I’m very deliberate about my hair, and Marilyn is more “anywhere belle face” lol. She is very spontaneous. We share our adventures and discoveries; in the hope that our readers are educated, encouraged and inspired. We also enjoy sharing with our readers what’s hot and new on the scene; trends in hair styling, new regimens people are trying, debunking some myths by providing the relevant information when necessary.
The hair scene in Nigeria, particularly Lagos is really poppin’. So much is going on and not enough people are aware. We want people to know what businesses are out here to serve them. Since March 2013, we have had a growing directory of natural hair stores, salons and stylists, and the response to that has been wonderful.
Our Blog Process
We are different, so we complement each other. Now that we are both working, we try to be more deliberate about it. She lives in New York, so we have “blog meetings” every 2 weeks, on the phone. We have a calendar so we know who is responsible for what. We schedule our posts ahead, and Google Drive/ Google Docs also help keep us organized.
BN: Tell us about Naturals in the City (NITC)
ECO: Naturals in the City was started in 2011 by Natural Nigerian, Carib Health and Screwy Hair Girl. At that time, natural hair wasn’t as common or as popular in Nigeria as it is today, so naturals really needed that support. (I believe) it was a gathering created to show people that they were not alone. That natural hair is beautiful and that they could maintain it. Though NITC started out as a natural hair meet-up, it has expanded to a natural lifestyle meet-up because, we want you to have healthy hair, AND live a healthier, more natural life all round. This is not to preach to anybody o. There’s SO much going on in the hair and beauty, and food industries. A lot of misinformation. When you know better, you do better, right? We just want you to make informed decisions.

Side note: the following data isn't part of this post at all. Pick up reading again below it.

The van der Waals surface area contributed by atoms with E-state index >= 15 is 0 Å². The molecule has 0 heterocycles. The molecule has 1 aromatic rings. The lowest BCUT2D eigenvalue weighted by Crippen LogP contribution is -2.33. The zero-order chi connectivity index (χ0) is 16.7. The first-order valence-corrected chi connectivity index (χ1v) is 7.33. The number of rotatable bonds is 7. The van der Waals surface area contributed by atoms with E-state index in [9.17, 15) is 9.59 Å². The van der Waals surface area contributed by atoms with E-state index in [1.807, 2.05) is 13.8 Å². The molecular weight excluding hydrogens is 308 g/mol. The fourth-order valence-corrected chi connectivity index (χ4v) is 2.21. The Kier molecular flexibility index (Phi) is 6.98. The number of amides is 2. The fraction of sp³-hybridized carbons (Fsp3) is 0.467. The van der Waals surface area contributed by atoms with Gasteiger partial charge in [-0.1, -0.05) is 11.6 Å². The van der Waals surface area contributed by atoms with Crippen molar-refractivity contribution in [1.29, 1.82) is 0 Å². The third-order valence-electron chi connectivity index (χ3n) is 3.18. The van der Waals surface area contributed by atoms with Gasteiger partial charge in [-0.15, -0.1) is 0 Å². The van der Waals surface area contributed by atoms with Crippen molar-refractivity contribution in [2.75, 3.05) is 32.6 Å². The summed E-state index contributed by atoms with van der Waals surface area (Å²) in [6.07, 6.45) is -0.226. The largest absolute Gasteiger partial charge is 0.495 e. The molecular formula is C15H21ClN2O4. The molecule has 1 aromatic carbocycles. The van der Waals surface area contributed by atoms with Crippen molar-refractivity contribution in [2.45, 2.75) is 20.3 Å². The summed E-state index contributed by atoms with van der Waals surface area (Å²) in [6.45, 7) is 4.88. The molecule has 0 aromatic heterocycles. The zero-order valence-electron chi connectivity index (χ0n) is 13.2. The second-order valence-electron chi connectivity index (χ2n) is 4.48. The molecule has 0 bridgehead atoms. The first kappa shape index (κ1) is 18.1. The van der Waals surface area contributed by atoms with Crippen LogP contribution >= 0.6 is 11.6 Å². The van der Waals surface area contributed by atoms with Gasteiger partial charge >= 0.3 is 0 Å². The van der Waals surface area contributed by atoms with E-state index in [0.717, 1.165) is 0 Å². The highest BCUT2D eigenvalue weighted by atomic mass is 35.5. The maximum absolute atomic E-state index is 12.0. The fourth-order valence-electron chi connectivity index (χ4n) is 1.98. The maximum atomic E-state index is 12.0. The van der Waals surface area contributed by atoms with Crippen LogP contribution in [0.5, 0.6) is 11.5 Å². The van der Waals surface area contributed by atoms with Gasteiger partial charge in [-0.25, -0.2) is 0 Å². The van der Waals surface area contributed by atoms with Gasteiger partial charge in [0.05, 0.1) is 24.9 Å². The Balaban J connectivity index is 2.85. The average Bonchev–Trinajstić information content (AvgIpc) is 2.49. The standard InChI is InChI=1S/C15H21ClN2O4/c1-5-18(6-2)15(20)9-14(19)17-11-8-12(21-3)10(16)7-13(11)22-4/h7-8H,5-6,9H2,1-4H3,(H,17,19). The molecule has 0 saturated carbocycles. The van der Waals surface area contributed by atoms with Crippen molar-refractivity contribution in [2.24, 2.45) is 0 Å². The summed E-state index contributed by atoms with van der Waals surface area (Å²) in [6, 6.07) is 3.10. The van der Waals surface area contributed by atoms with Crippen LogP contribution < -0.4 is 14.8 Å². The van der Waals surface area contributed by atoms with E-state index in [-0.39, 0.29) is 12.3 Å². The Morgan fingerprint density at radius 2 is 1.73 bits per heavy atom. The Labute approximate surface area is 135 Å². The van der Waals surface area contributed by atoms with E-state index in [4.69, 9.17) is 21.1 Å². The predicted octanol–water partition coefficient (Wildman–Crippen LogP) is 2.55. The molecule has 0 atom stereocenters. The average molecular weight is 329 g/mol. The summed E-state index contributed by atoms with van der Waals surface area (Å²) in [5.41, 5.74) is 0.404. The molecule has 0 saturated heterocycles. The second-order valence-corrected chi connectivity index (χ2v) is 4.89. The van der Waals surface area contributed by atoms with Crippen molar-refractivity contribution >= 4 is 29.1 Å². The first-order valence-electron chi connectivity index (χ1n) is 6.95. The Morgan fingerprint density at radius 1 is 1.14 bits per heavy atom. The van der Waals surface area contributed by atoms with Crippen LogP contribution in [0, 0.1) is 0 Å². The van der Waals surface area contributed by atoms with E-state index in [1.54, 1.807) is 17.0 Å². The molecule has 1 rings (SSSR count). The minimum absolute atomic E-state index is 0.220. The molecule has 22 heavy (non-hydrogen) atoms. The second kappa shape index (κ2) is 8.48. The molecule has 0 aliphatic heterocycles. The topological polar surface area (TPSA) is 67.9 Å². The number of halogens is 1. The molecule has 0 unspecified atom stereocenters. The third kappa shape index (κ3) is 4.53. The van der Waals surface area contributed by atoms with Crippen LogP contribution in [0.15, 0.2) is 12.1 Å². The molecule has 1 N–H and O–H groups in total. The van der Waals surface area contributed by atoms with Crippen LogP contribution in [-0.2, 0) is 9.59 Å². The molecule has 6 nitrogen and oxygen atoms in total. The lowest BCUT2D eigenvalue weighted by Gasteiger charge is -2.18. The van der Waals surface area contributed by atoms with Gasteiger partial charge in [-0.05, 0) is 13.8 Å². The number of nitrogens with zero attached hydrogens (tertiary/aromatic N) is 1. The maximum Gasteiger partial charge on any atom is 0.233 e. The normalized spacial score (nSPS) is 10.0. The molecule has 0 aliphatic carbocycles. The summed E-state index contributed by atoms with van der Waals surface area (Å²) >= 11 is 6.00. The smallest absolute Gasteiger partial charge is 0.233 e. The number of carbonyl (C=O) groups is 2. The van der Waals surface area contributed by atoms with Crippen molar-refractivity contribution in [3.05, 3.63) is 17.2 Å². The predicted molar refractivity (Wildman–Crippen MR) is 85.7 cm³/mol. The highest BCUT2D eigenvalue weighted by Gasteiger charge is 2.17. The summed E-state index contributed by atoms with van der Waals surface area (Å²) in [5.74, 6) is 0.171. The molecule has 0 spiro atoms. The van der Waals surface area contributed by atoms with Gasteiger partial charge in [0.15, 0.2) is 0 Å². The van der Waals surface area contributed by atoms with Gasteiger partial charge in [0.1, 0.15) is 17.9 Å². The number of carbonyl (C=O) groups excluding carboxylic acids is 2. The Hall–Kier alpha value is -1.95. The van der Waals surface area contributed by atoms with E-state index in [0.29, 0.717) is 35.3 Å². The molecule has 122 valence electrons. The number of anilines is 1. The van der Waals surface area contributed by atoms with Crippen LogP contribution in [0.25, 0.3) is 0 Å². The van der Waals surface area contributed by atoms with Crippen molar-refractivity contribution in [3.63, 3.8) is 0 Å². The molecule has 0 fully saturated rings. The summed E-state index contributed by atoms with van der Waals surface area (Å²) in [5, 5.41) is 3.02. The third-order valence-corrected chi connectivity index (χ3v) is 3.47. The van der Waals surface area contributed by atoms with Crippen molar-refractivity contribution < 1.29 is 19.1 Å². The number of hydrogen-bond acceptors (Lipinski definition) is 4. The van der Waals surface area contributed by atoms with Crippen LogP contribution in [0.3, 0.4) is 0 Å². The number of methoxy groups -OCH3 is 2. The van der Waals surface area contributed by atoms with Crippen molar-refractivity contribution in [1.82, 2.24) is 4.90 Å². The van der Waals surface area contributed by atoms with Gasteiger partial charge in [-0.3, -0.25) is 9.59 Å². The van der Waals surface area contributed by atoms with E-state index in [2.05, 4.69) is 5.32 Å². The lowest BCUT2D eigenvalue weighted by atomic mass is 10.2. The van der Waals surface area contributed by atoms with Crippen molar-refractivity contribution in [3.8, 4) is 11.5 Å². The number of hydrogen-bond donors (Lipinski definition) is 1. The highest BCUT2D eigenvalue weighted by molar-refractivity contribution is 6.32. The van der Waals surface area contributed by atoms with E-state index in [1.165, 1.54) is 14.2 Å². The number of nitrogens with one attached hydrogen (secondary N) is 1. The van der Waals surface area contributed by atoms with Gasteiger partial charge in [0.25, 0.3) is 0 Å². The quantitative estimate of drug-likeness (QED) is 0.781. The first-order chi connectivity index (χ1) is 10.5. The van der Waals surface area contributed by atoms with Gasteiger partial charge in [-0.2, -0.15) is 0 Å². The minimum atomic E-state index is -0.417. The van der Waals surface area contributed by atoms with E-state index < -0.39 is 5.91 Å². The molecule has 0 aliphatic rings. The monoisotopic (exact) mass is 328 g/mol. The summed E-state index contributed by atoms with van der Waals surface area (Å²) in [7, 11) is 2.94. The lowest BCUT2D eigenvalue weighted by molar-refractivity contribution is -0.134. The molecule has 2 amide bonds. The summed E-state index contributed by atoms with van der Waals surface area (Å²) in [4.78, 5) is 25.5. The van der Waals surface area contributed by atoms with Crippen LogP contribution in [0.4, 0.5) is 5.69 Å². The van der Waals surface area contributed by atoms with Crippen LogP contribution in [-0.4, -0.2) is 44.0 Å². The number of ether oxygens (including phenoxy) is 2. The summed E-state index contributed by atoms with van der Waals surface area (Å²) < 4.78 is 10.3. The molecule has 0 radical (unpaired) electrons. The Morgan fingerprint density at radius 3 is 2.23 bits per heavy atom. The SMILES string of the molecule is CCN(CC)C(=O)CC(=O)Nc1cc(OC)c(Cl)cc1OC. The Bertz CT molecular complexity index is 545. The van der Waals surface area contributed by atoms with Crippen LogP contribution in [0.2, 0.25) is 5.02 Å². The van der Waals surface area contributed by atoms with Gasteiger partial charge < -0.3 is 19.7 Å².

I attended my first meet-up in Abuja (2012)- Natural Nigerian also has an Abuja meet-up called Capital Naturals (the last one was on August 6) so that’s how we met. I attended NITC in Lagos the next year. Then, I moved to Calabar for NYSC and while I was there, I was missing out on fun hair stuff in Lagos. One day, Natural Nigerian announced another NITC so I tweeted her to say I was sad that I was missing out, again! Then she asked me if I wanted to plan a Calabar meet-up with her. I said yes, so Naturals in Paradise happened October 2014. That was a success, so she asked me to join the NITC Team in Lagos, and that’s the story! ☺
The next Naturals in the City (the sixteenth!) is on Saturday, September 17! Sign up on our website nitcnigeria.com, so you get all the event details as soon as we announce! Every quarter, we come together to learn, eat, shop and give back. Everybody is welcome; we have women, men, children, young and old. Seriously, we even have crafts to engage the kids to keep them busy while you can focus on having a good time.
NITC is open to EVERYONE, and has been, since inception. Some things I do to my loose natural hair may not apply to locs or relaxed hair and vice versa, BUT the fundamentals of healthy hair care for us all are the same.
Other Hair Related Events in Lagos
Ade Balogun of Locitude has Loc Appreciation Day in Lagos. Dabs of Savvy Chic Hair & Beauty Hub has her Naija Hair Can Grow Salon Day Out. I attend these events and I’m here for ALL kinds of hair events. We can’t reach everyone with the good hair gospel, so, more are definitely needed!
More photos of Ekene’s gorgeous mane
Thanks for sharing your story with us Ekene!